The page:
By Gregory Ripps, 470th Military Intelligence Brigade Public AffairsFebruary 7, 2013
For the second year in a row, the U.S. Army has recognized a Soldier of the 470th Military Intelligence Brigade as its Language Professional of the Year.
Sgt. Ruben Costea, like his predecessor a member of the 717th MI Battalion, won at battalion level, brigade level and Intelligence and Security Command level before taking top honors at the Army competition. Now he competes with linguists of the other military services for the title at Department of Defense.
Costea looks forward to attending the Army's recognition ceremony; he missed the INSCOM ceremony because he was deployed overseas. Another battalion member initially accepted the INSCOM presentations on Costea's behalf, until Costea personally received them at the 717th MI Battalion's monthly payday activities and award assembly.
"I was deployed to Afghanistan for six months as part of our SOCOM support team," said Costea. "I had just completed the first step of the competition before deployment. I had to submit my other packages while 'down range.'"
The packages included essays on specified topics related to language training. The judges evaluate these essays in addition to scores on the Defense Language Proficiency Test -- which tests speaking, listening and writing in the foreign languages -- to determine competition winners.
Costea scored high in three languages: Spanish, Romanian and German. He credits his scores to an early exposure to the number of languages he encountered in his formative years. "I was fortunate to grow up in regions with diverse cultures and where many languages were spoken," Costea said.
His story begins near the border of Transylvania -- yes, Transylvania -- a part of modern-day Romania. While both his parents spoke Romanian, his mother's family also spoke Hungarian, which is unsurprising because Hungary long ruled Transylvania. Many people also spoke Russian and Ukranian since Romania belonged to the Eastern Bloc until the Iron Curtain disintegrated in the early 1990s.
At age 6, Costea and his family moved to Austria, where they learned German, and while he attended a formal secondary school there, he studied English and Latin. When he was 16, the Costea family moved again, this time to the United States of America. Eight years later, he joined the U.S. Army.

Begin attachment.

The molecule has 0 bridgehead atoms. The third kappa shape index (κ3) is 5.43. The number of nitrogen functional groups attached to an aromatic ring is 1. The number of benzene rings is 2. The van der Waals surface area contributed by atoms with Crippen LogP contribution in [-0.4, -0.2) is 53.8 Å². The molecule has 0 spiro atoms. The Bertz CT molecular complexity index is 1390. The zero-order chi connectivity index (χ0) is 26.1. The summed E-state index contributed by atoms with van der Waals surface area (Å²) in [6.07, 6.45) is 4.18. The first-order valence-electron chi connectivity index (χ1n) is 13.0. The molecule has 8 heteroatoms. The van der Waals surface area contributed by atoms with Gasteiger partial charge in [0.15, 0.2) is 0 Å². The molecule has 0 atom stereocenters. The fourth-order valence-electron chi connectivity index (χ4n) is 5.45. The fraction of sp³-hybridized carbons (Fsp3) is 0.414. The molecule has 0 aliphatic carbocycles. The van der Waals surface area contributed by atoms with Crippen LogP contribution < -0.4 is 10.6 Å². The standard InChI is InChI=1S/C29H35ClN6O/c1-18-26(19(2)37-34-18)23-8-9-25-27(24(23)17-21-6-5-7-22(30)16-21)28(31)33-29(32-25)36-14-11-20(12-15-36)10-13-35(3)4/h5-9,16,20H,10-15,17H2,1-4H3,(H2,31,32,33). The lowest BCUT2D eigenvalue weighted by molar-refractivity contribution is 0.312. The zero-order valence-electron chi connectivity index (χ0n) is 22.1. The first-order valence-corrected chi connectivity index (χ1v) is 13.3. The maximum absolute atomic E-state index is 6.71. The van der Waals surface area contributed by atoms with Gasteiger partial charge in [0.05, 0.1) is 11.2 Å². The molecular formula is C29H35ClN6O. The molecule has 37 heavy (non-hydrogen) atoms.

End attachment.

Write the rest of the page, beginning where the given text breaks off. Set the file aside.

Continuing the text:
"I wanted to get into the military intelligence field," said Costea. "I consider myself a technical problem-solver first, but speaking other languages fits well with being a cryptologic linguist."
Language tests Costea took upon entering the Army earned him a coveted seat at the Defense Language Institute in Monterey, Calif. There he pursued proficiency in Spanish, which is similar to Romanian.
Although Costea concedes nothing beats growing up speaking more than one language, adults who seek to learn another language have one potential advantage; "Learning a language from scratch gives a person a different approach to language," he said. "Non-native speakers have an opportunity to study the language fundamentals at a higher or more sophisticated level."
After graduating from DLI with honors, he underwent intelligence training at Goodfellow Air Force Base, Texas, where he again graduated with honors. Ultimately, he was lucky enough to gain assignment to the 717th MI Battalion, the 470th MI Brigade's primary signals intelligence component.
Costea described his battalion as "very linguist attentive."
"They actively seek out unique training opportunities that bolster our language maintenance abilities, Costea said. "The fact that the battalion has won two years straight at both INSCOM and Army level shows the language program is obviously working. Our battalion even won the site language competition held annually at the cryptologic center, beating out all other services."
The battalion command team has coined the phrase "Language is a weapon system."
"The battalion program focuses on centralized planning with decentralized execution," said Lt. Col. Joe Kushner, the battalion commander. "We [the command team] in conjunction with the Command Language Program Manager [CLPM] plan, program and budget for language training six months in advance; these plans are subsequently executed by the company commanders and their own CLPMs.
"We treat language the same way we treat our small arms ranges, combatives, combat lifesaver and leader development programs," Kushner added. "Each is an integral part of being an intelligence professional."